Responses to chemical, physical and biological stresses: involvement of extracellular alarmones, pheromones and varisensors.


The above said agents do more than this, however, in that they both protect organisms from potentially lethal chemical stress agents in the stationary-phase, but also from the same and other agents in exponential phase. Ribosome Modulation Factor RMF motif located in 5’UTR of the RMF gene, which encode RMF factor. The RMF has two major properties namely: (1) leading to ribosome dimerization; the active 70S particles dimerising to form inactive 100 S ones, whilst (2) this ribosome binding component also influences rRNA degradation. It appears that the latter property is more important as a means of protecting organisms from stress. Of interest is the finding that ppGpp controls RMF synthesis, probably explaining why this component, which is not influenced by the sigma factor, Rpo S, nonetheless increases in level in stationary-phase. Interaction between 70s ribosomes involve proteins like small subunit proteins, S2, S3 and S5, appear to be critical for the dimerization. The RMF is a basic, small protein (pI = 11.3; MW = 6507 Da), and its expression level remarkably increases during the transition from the log to the stationary phase. Another protein factor expressed during the stationary phase and binding to ribosomes is the Hibernation Promoting Factor (HPF), which promotes the formation of the 100S ribosome by the RMF.  It has been reported that the RMF inactivates ribosomes by covering the peptidyl transferase center and the exit of the peptide exiting tunnel (Yoshida et al., 2002 and Yoshida et al., 2004).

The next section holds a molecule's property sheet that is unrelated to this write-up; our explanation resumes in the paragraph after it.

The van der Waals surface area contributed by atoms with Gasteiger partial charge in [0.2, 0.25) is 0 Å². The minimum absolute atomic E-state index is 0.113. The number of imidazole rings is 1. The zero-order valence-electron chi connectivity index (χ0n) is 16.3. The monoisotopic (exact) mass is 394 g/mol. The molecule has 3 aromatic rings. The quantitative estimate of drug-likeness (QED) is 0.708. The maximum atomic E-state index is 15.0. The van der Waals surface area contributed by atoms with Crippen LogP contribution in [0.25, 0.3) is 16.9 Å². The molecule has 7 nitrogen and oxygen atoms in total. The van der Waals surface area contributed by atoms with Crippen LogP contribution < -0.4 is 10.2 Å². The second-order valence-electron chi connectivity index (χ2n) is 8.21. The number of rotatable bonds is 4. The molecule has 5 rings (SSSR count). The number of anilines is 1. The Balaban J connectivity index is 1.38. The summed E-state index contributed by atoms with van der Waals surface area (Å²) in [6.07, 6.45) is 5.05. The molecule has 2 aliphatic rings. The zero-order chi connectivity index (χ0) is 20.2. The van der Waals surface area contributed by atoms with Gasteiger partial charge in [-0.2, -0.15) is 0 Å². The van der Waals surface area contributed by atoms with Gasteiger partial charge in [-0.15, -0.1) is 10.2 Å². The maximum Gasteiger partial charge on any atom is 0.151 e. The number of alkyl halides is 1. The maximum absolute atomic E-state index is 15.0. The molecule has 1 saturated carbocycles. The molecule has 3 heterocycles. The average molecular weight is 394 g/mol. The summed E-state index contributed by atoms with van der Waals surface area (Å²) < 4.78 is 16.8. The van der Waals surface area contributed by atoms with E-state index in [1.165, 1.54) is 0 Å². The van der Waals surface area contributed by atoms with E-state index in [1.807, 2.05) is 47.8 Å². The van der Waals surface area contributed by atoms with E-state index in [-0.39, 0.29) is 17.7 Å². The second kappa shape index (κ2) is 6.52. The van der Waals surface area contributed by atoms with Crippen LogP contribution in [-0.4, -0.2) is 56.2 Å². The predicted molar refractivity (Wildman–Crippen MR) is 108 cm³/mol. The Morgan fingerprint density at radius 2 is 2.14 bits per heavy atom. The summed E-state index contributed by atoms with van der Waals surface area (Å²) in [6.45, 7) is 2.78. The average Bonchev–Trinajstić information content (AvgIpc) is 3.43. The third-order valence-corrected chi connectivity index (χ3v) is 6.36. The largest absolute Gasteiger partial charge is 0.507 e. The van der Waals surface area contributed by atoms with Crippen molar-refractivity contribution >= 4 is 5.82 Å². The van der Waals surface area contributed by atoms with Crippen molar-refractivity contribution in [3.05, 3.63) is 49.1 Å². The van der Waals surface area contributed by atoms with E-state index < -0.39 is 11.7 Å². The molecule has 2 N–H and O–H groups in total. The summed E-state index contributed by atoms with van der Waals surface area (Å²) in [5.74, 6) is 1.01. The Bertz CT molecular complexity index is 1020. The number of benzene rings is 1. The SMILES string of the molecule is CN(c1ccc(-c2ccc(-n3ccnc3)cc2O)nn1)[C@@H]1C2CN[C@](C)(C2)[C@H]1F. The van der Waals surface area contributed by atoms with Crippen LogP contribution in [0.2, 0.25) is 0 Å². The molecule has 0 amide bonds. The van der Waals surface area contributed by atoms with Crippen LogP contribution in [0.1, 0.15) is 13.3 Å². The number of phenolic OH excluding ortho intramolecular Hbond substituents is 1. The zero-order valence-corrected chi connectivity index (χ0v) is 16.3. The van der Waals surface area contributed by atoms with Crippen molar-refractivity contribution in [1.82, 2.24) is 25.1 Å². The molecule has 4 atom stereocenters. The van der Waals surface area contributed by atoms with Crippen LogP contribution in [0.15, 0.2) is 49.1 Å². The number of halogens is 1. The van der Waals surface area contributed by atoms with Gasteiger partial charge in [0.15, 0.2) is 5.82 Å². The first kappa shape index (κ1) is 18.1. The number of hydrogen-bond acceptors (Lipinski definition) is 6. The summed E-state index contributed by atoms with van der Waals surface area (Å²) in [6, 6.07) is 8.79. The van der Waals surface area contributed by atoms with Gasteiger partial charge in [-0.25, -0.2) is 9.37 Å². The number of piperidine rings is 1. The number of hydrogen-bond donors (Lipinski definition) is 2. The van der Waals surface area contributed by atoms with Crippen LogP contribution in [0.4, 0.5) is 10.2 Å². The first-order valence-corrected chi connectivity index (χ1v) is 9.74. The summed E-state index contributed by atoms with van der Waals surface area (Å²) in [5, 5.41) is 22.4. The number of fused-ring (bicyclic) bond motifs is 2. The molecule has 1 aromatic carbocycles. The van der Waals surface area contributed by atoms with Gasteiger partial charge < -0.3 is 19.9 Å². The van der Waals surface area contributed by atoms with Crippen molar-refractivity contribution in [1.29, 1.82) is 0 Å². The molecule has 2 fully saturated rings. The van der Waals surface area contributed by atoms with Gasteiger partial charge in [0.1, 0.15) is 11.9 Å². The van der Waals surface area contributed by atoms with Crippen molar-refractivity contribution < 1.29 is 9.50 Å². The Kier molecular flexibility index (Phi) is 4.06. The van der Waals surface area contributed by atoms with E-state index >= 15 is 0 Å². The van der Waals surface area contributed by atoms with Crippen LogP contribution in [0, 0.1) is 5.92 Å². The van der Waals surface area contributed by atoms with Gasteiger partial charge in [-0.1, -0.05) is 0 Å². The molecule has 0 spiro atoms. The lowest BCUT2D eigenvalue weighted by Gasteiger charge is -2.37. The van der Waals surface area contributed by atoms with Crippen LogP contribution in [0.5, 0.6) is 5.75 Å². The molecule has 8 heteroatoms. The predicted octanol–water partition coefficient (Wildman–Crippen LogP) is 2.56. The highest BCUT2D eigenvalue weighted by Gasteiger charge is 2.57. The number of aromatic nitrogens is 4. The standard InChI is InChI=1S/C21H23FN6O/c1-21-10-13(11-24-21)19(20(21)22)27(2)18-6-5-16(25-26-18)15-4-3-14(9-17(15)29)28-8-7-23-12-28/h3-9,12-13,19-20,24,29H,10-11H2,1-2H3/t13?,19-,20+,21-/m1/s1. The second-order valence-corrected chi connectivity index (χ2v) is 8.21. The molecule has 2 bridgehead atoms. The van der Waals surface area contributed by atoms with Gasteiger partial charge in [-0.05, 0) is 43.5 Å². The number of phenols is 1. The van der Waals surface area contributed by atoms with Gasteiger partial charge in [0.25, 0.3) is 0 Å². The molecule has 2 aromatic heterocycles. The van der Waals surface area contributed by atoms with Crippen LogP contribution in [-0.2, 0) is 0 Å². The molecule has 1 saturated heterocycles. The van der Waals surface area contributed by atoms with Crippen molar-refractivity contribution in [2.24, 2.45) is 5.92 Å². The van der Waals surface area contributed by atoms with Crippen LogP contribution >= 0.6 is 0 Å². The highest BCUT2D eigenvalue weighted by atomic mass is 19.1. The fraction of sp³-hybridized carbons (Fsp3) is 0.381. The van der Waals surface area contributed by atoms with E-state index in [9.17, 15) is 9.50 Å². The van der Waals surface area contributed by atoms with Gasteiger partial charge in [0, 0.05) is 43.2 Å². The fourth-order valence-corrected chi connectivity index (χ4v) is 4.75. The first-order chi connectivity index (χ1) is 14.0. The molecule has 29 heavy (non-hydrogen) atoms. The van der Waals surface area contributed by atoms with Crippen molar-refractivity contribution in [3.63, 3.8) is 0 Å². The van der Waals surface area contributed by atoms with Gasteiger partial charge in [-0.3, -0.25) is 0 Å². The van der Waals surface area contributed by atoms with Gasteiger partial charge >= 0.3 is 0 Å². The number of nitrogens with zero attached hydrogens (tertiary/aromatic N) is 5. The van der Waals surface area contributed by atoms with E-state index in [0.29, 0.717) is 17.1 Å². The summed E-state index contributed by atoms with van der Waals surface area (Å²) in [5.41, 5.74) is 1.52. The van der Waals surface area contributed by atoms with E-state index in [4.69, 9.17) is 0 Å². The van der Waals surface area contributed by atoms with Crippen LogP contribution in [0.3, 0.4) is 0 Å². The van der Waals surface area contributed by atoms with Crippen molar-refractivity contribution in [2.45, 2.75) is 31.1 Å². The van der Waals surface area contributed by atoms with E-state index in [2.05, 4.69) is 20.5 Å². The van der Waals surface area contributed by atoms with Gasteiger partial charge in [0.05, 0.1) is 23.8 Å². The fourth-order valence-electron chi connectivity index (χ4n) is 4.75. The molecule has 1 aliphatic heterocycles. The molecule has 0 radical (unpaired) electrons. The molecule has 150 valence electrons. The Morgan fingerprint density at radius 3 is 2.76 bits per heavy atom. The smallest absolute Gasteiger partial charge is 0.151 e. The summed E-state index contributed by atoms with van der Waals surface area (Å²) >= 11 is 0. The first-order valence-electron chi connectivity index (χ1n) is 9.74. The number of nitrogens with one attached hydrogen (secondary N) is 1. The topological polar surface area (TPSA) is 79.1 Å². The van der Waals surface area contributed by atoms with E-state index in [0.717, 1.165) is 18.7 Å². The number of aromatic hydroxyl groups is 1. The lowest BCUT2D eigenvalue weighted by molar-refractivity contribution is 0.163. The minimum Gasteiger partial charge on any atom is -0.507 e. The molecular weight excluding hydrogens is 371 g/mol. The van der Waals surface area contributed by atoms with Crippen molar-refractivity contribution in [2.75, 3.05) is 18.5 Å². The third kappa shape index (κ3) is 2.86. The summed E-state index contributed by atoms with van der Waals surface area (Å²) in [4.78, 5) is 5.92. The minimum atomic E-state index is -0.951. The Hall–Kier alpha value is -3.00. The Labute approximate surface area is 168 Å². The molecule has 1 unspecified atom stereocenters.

It has also been suggested that the HPF binds to the 30S subunit at the subunit interface (Maki et al., 2000 and Ueta et al., 2005). These results suggest that the RMF and HPF bind to the interface between the 50S and 30S subunits. Our (Takayuki Kato1, 2, 5, Hideji Yoshida3, 5,Tomoko Miyata) present study suggests that the scheme of ribosome cycle should be modified as shown in Figure 5. The binding of the RMF and HPF to the ribosome for the formation of the 100S ribosome must occur before the binding of IF3 to the ribosome. It is speculated that the transition from the 70S ribosome to the 100S ribosome starts before or after the recycling stage by RRF and EF-G. In both cases, tRNA and mRNA must be released by some factors other than IF3, which may be RMF and/or HPF, or other protein factors.



First, although studies of stationary-phase stress have not been made, for all the others the switching-on of the response involves extracellular components (ECs). For each, a pair of ECs, controls response triggering. Thus, unstressed cells produce, in their media, the first EC pairs, namely the extracellular sensing component (ESC). Different ESCs are produced for each type of stress tolerance response, and activation of the ESC by interaction with the stressor forms the second EC, the extracellular induction component, EIC. It is this latter that attaches to a receptor on the sensitive organism and induces tolerance, probably after the entry into cells.


Full-size image (44 K)

The 100S ribosome was purified from Escherichia coli in the stationary growth phase The structure was analyzed by electron cryomicroscopy and single-particle image analysis The 100S ribosome is composed of two tRNA-free 70S ribosomes The 100S ribosome is formed through contacts between 30S subunits and has two-fold symmetry.